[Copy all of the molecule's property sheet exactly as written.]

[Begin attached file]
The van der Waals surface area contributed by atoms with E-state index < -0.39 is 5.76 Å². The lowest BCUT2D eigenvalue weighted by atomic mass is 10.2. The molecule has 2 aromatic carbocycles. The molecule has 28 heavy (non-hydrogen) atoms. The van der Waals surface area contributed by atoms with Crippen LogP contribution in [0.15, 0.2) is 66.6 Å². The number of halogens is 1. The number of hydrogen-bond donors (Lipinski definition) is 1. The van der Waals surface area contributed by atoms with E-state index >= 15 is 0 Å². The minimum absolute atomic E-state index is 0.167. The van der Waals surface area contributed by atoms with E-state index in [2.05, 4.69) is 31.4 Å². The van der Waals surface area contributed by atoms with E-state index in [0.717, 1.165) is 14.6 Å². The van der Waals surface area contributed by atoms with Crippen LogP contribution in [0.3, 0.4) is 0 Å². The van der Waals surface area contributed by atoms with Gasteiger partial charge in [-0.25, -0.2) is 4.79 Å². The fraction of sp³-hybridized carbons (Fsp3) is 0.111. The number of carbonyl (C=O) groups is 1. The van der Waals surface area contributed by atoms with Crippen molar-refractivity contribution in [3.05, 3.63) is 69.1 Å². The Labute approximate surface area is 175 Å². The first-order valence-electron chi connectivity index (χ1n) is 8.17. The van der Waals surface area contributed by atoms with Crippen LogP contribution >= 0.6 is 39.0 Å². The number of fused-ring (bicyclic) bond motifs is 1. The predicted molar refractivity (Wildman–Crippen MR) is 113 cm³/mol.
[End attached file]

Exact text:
The van der Waals surface area contributed by atoms with E-state index < -0.39 is 5.76 Å². The lowest BCUT2D eigenvalue weighted by atomic mass is 10.2. The molecule has 2 aromatic carbocycles. The molecule has 28 heavy (non-hydrogen) atoms. The van der Waals surface area contributed by atoms with Crippen LogP contribution in [0.15, 0.2) is 66.6 Å². The number of halogens is 1. The number of hydrogen-bond donors (Lipinski definition) is 1. The van der Waals surface area contributed by atoms with E-state index >= 15 is 0 Å². The minimum absolute atomic E-state index is 0.167. The van der Waals surface area contributed by atoms with E-state index in [2.05, 4.69) is 31.4 Å². The van der Waals surface area contributed by atoms with E-state index in [0.717, 1.165) is 14.6 Å². The van der Waals surface area contributed by atoms with Crippen LogP contribution in [0.3, 0.4) is 0 Å². The van der Waals surface area contributed by atoms with Gasteiger partial charge in [-0.25, -0.2) is 4.79 Å². The fraction of sp³-hybridized carbons (Fsp3) is 0.111. The number of carbonyl (C=O) groups is 1. The van der Waals surface area contributed by atoms with Crippen molar-refractivity contribution in [3.05, 3.63) is 69.1 Å². The Labute approximate surface area is 175 Å². The first-order valence-electron chi connectivity index (χ1n) is 8.17. The van der Waals surface area contributed by atoms with Crippen LogP contribution >= 0.6 is 39.0 Å². The number of fused-ring (bicyclic) bond motifs is 1. The predicted molar refractivity (Wildman–Crippen MR) is 113 cm³/mol.